It is my contention that the biggest problem with DC and Marvel super hero comics is that no heroes ever age.
At one time the idea by DC was to keep ever super-hero at age 29. That was around the era when we heard don't trust anyone over 30 and Logan's Run was made into a movie. Also it was during an era when the average age of a comic reader was probably between the ages of 8-15 years old. It was assumed that an average reader would only read comics for a few years and move on to other endeavors. As the vast majority of the readership was male the new endeavor was usually girls.
Given that as a back ground never aging heroes and recycling old stories was not only okay it was easily done as a small switch and updating done here and there any story seems new again to a new audience.
Marvel came into the game in the Silver Age and eventually upped the ante. Spider-Man gets his powers at 17 years old and by issue #28 has graduated from high school and will be on his way to college. Reed Richards and Sue Storm get married and have children. Giant-Man retires from the super-hero business. All of sudden comic book characters have real continuity and things actually change. Marvel's growing sales forced DC to follow suit to some degree.
Once Marvel became number one, it has been stated that Stan Lee stated no more changes to the character just the illusion of change. No one thought that these characters would be already for forty plus years.
This means that a character like Cyclops has gone from being a lonely orphan to having two super powered brothers, a father who is an outer space pirate, has had two future children come back, has been married to Jean Grey, a clone of Jean Grey and was sleeping with the Phoenix force and is now hanging with the White Queen, has died and been resurrected and is portrayed as around 30. The weight of his continuity makes it harder and harder to find his character believable. Plus with Marvel's sliding scale of continuity (only 10 years of back history) we have no idea what is in his actual history and what is not in his history.
DC has the same problems and actually seemed at one point like they were wiling to move on, then Oliver Queen's soul was brought back from heaven and put into a ten year younger clone of his original body. Hal Jordan is brought back from the dead and we now have the same heroes as the main stars as opposed to the next generation. So when we do Ollie as a "man of the people" we are doing the same story with the same guy.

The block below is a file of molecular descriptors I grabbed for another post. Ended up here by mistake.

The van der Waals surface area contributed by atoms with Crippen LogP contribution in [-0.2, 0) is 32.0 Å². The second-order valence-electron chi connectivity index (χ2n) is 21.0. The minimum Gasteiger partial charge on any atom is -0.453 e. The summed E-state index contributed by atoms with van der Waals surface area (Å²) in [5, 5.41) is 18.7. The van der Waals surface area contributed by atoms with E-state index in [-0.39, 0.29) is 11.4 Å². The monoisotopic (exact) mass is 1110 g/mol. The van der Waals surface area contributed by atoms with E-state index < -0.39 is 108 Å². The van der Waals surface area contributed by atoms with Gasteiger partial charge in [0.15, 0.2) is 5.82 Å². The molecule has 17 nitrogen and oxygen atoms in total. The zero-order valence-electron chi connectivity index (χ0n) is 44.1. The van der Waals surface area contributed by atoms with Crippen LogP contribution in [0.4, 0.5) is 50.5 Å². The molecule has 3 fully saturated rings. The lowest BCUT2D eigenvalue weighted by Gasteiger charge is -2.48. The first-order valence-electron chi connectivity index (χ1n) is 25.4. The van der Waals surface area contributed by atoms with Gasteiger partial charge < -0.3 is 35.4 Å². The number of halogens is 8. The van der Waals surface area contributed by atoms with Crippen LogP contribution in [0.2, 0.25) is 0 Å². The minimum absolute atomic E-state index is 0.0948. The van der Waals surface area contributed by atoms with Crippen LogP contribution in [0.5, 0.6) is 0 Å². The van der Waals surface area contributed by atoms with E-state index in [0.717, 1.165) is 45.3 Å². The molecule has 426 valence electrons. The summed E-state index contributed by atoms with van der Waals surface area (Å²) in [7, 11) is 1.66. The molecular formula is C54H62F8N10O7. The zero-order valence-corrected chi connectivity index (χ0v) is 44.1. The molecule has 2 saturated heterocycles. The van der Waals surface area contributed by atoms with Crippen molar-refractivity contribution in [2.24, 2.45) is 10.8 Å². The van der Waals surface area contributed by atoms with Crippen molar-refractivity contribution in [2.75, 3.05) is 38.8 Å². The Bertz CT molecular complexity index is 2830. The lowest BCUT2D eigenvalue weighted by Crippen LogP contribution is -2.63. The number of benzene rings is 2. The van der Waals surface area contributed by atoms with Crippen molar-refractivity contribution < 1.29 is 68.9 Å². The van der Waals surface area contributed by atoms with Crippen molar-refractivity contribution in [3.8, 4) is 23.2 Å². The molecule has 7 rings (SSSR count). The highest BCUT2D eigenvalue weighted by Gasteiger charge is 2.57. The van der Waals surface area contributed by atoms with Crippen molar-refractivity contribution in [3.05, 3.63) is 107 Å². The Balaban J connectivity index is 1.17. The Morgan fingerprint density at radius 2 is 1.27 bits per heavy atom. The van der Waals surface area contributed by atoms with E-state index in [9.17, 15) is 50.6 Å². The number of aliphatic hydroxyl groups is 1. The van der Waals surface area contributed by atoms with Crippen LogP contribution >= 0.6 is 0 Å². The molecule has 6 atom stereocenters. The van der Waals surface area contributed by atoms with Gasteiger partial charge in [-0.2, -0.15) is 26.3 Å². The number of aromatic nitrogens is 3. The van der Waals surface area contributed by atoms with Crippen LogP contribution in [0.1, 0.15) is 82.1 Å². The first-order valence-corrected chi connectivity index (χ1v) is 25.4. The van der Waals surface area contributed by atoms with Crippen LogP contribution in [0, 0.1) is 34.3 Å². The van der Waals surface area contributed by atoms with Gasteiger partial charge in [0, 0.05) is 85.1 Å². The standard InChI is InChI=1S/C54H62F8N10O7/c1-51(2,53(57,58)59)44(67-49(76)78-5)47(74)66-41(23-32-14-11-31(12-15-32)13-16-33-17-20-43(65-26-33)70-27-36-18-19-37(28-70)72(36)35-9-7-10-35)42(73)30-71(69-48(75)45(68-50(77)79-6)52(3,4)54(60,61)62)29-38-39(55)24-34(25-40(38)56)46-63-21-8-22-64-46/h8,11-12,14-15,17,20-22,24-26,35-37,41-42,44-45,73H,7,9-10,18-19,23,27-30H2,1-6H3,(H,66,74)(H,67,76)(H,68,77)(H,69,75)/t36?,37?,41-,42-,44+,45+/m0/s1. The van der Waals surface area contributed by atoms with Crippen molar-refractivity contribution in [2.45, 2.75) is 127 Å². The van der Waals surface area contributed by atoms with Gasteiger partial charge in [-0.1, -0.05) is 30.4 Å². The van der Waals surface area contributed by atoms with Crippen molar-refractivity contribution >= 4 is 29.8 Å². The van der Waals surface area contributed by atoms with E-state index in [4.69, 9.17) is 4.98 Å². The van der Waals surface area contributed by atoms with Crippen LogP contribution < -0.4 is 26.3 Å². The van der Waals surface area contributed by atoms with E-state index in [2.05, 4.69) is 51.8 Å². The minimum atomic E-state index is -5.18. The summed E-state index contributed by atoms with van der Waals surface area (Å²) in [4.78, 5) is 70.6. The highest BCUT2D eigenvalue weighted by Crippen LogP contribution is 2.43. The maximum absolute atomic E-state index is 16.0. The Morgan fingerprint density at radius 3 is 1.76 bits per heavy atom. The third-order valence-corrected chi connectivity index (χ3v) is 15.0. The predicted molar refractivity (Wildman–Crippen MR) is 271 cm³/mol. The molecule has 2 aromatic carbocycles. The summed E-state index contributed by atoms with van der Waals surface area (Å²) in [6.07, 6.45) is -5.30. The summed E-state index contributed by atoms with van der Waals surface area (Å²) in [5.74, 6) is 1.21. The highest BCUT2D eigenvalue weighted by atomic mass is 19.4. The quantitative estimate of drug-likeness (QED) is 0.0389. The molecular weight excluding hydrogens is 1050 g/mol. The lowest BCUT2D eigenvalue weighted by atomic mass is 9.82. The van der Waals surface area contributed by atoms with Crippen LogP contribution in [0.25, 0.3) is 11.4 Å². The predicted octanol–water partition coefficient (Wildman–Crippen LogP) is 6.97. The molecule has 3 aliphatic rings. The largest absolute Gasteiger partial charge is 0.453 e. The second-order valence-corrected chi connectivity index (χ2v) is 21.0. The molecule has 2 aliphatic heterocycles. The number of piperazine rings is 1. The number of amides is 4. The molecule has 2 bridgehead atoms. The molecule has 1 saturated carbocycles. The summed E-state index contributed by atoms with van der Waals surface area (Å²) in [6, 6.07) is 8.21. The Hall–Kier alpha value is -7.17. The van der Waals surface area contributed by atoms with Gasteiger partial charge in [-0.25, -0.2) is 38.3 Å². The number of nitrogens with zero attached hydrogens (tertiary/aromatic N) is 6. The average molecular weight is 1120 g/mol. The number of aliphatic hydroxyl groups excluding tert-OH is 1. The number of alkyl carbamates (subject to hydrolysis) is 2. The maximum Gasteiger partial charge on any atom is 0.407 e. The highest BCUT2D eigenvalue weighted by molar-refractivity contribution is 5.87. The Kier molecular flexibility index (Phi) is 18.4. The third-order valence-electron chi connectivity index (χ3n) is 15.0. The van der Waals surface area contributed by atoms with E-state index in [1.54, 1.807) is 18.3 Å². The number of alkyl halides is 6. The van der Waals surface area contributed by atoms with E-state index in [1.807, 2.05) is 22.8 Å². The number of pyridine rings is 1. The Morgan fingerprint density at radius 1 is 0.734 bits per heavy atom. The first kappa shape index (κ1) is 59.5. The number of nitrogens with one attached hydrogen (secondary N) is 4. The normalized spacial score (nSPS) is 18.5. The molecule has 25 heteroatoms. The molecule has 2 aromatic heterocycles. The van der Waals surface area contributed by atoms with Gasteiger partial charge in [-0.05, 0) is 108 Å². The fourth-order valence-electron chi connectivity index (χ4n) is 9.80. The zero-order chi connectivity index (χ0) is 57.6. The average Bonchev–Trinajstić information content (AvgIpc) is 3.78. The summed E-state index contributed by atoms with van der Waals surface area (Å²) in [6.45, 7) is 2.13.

If you allow heroes to age you can get more interesting versions of the characters and have more of a blank slate to write their history.
Look at the JSA, the new Mr. Terrific is more interesting then still having Terry Sloane around.
This should be done with the Icon characters also. Look at Kingdom Come, Bruce is great as a master manipulator in the background. Dick could be Batman and married to Babs. The natural progression of these characters almost create stories that write themselves.
Once you go that route as a reader anything could happen and each issue is an exciting adventure that means something to the character.
Let Iron Man retire, he should be around 65 years old and should have protegeee or son that is taking over the armor, instead of moving his history forward.
When you want to keep a character around and let them age very slowly, give them a super soldier formula or have them bombarded with cosmic rays.
The time has come for this to happen because the fan base is staying with these characters forever and will slowly leave these books when they tire of the same story over and over. So many fans are jaded and are hanging on by love of the medium, but the time to let characters age (and it can be slower then real time) has come or the industry will slowly fade away with the fan base.